The Teacher Assessment Cycle: Becoming A Better Teacher

Wouldn’t you like to be the first person to know if your
lesson was a flop or your students misinterpreted your words or
intentions?  Whether you like it or not,
your students are continually evaluating your teaching materials and
instructional style.  Their opinions
travel quickly to peers, parents, tutors, advisors, and school
administrators.  Frequently, the last person
to hear this feedback is often the actual teacher.  In fact, this negative chatter, and exaggerations
can turn a minor incident or criticism into a big ordeal.  What’s more, the spread of negative gossip
can create lasting misconceptions.
Listen to Your Students Ideas and Opinions:
Allowing your students to evaluate your classroom materials,
assignments and approaches can provide the needed feedback right to the source
– you, the teacher. You will be surprised at the value of your students’ critiques.  My students have inspired some of my best
materials.
How Can Teachers Gather This Information?

·     Utilizing a questionnaire with a Likert Scale
can allow you to assess your students’ feedback quantitatively.   This
can be done for assignments, projects, lessons and more.
·     Offer a suggestion box, where students can
anonymously submit their feedback. 
Weekly, you can review the comments, and if needed, discuss the advice
with the class.
·     Allocate 10 minutes a week for students to
discuss their ideas, favorite lessons and materials as well as critiques and concerns. 
How Can Teachers and Students Benefit from The Teacher
Assessment Cycle?
·    Students know what is “cool” for their
generation, and they can help keep you abreast of the motivating fads.
·    Students can discover how to be mindful of what
they are learning and to generate and share their creative ideas.
·    Students will learn the value of accepting
feedback.
·    Students can be empowered participants in the
design of the curriculum.  In fact, if
your students feel that they have a voice in your approach, they will be more
motivated to complete the work. 
·    Students come to your class with a wealth of
experience and knowledge, and they are their own best experts.
·    Students can develop their critical reasoning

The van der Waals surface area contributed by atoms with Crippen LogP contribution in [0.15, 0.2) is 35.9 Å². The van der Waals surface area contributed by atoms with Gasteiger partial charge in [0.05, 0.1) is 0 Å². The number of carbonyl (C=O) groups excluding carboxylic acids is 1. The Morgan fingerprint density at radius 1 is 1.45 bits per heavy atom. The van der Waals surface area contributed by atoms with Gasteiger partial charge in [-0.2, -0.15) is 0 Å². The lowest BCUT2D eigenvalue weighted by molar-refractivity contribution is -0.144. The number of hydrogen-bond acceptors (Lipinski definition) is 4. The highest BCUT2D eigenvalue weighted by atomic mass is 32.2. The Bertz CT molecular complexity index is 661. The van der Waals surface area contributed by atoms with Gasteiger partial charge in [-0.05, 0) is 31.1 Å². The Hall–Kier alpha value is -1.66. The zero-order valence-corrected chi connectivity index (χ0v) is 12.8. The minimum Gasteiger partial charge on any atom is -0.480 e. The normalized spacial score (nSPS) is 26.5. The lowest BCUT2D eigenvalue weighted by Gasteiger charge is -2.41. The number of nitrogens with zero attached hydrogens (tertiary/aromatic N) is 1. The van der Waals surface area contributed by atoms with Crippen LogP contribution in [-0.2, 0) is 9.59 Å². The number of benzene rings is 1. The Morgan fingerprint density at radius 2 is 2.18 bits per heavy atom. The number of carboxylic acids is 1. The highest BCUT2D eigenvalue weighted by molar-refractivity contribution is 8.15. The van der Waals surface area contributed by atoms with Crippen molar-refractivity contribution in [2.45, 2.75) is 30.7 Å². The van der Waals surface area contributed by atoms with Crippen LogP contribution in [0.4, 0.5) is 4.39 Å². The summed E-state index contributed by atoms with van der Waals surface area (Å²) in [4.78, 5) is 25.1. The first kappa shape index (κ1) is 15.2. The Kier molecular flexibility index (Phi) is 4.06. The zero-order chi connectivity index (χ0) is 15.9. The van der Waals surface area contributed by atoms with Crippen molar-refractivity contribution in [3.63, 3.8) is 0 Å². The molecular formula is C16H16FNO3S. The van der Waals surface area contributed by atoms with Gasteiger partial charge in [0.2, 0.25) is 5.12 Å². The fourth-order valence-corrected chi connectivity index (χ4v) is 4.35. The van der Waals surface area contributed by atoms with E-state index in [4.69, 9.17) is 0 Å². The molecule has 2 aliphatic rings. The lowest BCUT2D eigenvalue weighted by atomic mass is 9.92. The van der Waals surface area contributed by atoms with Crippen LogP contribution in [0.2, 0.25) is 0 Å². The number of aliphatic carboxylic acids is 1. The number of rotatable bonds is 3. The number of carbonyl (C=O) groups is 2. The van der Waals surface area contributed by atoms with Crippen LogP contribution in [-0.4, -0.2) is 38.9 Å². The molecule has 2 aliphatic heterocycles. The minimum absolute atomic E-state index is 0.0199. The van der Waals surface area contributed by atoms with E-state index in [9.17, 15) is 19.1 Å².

skills.
·    Students learn through example, and they will
often imitate the behaviors of their teachers. 
Therefore, if you listen to your students, they will be more apt to
listen to you. 
·    Students can learn communication skills.  If inappropriate or hurtful words are
expressed during an evaluation, you can use this as a lesson tool.  Teach your students how to turn negative
criticism into positive advice.   The
class can practice how to communicate their feelings in a way that gets their
message across without hurting the recipient’s feelings and also achieving their
desired outcome.
·    Students might make you aware of issues that you
innocently overlooked.  For example, just
yesterday when I was working with a student, Maddy.  She had to complete a portfolio assignment
for her math class, and one of the requirements was to make the presentation as
colorful as possible.  Maddy was troubled,
as she did not have access to a color printer, while many of her peers
did.   She was afraid that she would be graded down
for this and spent a lot of time hand coloring the images, knowing that her
attempt to mimic a color printout was second rate.   At the
end of the assignment, the teacher allowed Maddy to rate this project and make
recommendations for the future.  Maddy
was pleased to communicate her concerns and shared that some students in the
class could not afford a color printer.  In
another instance, I learned that, “some Native American Tribes consider it to
be taboo to show students animals such as snakes or owls.”  This was valuable feedback, because I often
use images of animals in my lessons and was innocently unaware of this
offensive behavior.
Clearly, accepting student
evaluations will help you to be a life-long learner, an expert on your students’
needs as well as better, kinder, teacher. 
I would love to hear your feedback.  If you would like a free copy of Dr. Warren’s printable assessments, CLICK HERE

Dr. Erica Warren is the author, illustrator and publisher of multisensory educational materials at Good Sensory Learning and Dyslexia Materials.  She is also the director of Learning to Learn, in Ossining, NY.  To learn more about her products and services, you can go to www.goodsensorylearning.com, www.dyslexiamaterials.com, www.learningtolearn.biz  
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